Dave plays khu.sh app from his iphone
Wow so cute!

Pretty cool app!

Dave McClure

Really cool app!

When you hear something like that, that’s why I invest!

Dave McClure

No that’s brilliant.  So tell me a bit about your startup, you guys (Jennifer & Elizabeth, Launchbit).

Well our story actually goes quite a way back.  Jennifer & I are best friends from middle school & high school. We met the day before 6th grade here in the valley. We got introduced to the whole startup world through Jennifer’s cousin when we went to help him out in his startup during the ’90s for a few days. We didn’t do anything earth shattering.  We built chairs but we were both hooked. Fast forward several, several, several years later. Last year I had just come out of doing a startup that failed with a different friend of mine. Actually we had pitched to Dave & he did not invest. (Laughter) For the better actually because one of the things that I learnt from that was that we didn’t have any users, we didn’t have a market at all.


So you were able to fail quickly, which apparently is a good thing!

Well we were able to fail but it wasn’t as quick as it should have been. (Laughter) And so after the failed startup, when Jennifer & I teamed up for me to give it a second shot.  We thought that the way I did it the first time around was wrong. Why don’t we go at it from a different approach which was make sure you have a market first. So we started doing these quick web experiments in different interesting areas & betting on ones that were showing promise.  And folding our hands effectively if you will on the web experiments that were not doing well, we just canned altogether.  From that we built out a couple of profitable niche websites in a couple of different areas. But from that experience we were also talking with new web entrepreneurs about how we were doing this. Then one thing led to the next & people were asking us all these questions about how we did this. So we said huh maybe we can build out tools to help new web entrepreneurs make sure that they have a market, validate their market.  So that’s what we did with LaunchBit with startups.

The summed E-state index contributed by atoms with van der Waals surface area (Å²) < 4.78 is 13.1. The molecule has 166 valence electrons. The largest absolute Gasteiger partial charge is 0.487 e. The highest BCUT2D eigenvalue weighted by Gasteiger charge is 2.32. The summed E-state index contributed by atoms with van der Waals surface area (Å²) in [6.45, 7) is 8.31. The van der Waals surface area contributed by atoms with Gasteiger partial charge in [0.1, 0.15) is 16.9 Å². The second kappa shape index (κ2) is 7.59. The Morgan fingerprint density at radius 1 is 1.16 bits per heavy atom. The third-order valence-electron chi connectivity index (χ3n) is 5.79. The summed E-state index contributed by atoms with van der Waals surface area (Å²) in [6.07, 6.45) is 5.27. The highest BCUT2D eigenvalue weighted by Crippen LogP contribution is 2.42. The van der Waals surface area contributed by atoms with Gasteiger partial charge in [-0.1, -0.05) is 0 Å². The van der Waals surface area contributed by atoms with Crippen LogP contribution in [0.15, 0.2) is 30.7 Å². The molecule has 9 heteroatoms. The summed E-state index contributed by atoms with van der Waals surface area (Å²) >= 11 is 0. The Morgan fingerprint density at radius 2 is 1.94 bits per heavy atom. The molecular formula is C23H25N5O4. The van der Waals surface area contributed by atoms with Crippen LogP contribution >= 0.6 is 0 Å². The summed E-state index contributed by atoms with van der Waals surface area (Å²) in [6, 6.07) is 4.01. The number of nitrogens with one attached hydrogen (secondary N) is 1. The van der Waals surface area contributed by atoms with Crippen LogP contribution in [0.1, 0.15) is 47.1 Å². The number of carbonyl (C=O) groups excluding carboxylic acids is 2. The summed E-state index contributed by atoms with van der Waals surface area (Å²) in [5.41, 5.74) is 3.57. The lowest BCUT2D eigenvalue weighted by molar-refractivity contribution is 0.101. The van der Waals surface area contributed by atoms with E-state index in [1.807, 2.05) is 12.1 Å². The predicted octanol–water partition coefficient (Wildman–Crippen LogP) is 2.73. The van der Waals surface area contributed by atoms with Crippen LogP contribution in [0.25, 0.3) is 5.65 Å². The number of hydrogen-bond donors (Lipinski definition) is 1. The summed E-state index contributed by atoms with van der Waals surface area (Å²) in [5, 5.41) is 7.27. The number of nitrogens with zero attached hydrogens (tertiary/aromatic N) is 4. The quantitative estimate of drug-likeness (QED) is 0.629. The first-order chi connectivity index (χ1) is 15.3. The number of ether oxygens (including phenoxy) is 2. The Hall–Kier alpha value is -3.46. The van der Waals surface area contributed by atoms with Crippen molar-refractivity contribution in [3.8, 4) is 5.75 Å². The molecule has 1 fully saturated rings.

How amazing! So you’ve sort of used your failure as a start of a new business.

It’s helped us figure out how do you find out if you have a market quickly!


Yeah, yeah fantastic!  What’s the name of your startup?

It’s called LaunchBit: launching bit by bit!


View the second part to this interview here